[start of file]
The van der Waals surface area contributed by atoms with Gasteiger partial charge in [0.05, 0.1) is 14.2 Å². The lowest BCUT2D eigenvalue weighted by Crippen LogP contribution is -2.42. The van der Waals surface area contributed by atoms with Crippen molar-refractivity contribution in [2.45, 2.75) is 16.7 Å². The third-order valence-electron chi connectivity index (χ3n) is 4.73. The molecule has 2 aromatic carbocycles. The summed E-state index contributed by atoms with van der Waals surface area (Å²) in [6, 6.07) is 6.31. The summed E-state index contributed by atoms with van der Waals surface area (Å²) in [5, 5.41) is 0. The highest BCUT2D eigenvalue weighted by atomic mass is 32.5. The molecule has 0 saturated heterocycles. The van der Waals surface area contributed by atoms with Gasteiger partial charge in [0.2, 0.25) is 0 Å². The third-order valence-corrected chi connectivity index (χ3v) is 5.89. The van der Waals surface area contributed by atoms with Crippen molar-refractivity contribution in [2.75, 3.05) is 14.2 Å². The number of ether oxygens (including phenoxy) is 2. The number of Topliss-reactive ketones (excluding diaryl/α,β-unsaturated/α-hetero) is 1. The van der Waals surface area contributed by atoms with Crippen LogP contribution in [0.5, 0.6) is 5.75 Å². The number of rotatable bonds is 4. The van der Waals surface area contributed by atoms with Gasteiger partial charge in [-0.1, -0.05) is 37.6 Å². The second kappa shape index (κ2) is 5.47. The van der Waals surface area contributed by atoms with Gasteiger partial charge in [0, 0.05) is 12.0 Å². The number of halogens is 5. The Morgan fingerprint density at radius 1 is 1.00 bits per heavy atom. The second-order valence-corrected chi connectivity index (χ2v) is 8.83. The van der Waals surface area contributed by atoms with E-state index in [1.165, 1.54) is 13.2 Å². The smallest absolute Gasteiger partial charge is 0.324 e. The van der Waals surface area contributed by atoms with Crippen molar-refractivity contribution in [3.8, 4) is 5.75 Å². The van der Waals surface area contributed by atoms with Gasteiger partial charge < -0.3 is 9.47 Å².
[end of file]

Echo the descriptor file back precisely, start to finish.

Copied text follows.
The van der Waals surface area contributed by atoms with Gasteiger partial charge in [0.05, 0.1) is 14.2 Å². The lowest BCUT2D eigenvalue weighted by Crippen LogP contribution is -2.42. The van der Waals surface area contributed by atoms with Crippen molar-refractivity contribution in [2.45, 2.75) is 16.7 Å². The third-order valence-electron chi connectivity index (χ3n) is 4.73. The molecule has 2 aromatic carbocycles. The summed E-state index contributed by atoms with van der Waals surface area (Å²) in [6, 6.07) is 6.31. The summed E-state index contributed by atoms with van der Waals surface area (Å²) in [5, 5.41) is 0. The highest BCUT2D eigenvalue weighted by atomic mass is 32.5. The molecule has 0 saturated heterocycles. The van der Waals surface area contributed by atoms with Gasteiger partial charge in [0.2, 0.25) is 0 Å². The third-order valence-corrected chi connectivity index (χ3v) is 5.89. The van der Waals surface area contributed by atoms with Crippen molar-refractivity contribution in [2.75, 3.05) is 14.2 Å². The number of ether oxygens (including phenoxy) is 2. The number of Topliss-reactive ketones (excluding diaryl/α,β-unsaturated/α-hetero) is 1. The van der Waals surface area contributed by atoms with Crippen LogP contribution in [0.5, 0.6) is 5.75 Å². The number of rotatable bonds is 4. The van der Waals surface area contributed by atoms with Gasteiger partial charge in [-0.1, -0.05) is 37.6 Å². The second kappa shape index (κ2) is 5.47. The van der Waals surface area contributed by atoms with Gasteiger partial charge in [0, 0.05) is 12.0 Å². The number of halogens is 5. The Morgan fingerprint density at radius 1 is 1.00 bits per heavy atom. The second-order valence-corrected chi connectivity index (χ2v) is 8.83. The van der Waals surface area contributed by atoms with E-state index in [1.165, 1.54) is 13.2 Å². The smallest absolute Gasteiger partial charge is 0.324 e. The van der Waals surface area contributed by atoms with Crippen molar-refractivity contribution in [3.8, 4) is 5.75 Å². The van der Waals surface area contributed by atoms with Gasteiger partial charge < -0.3 is 9.47 Å².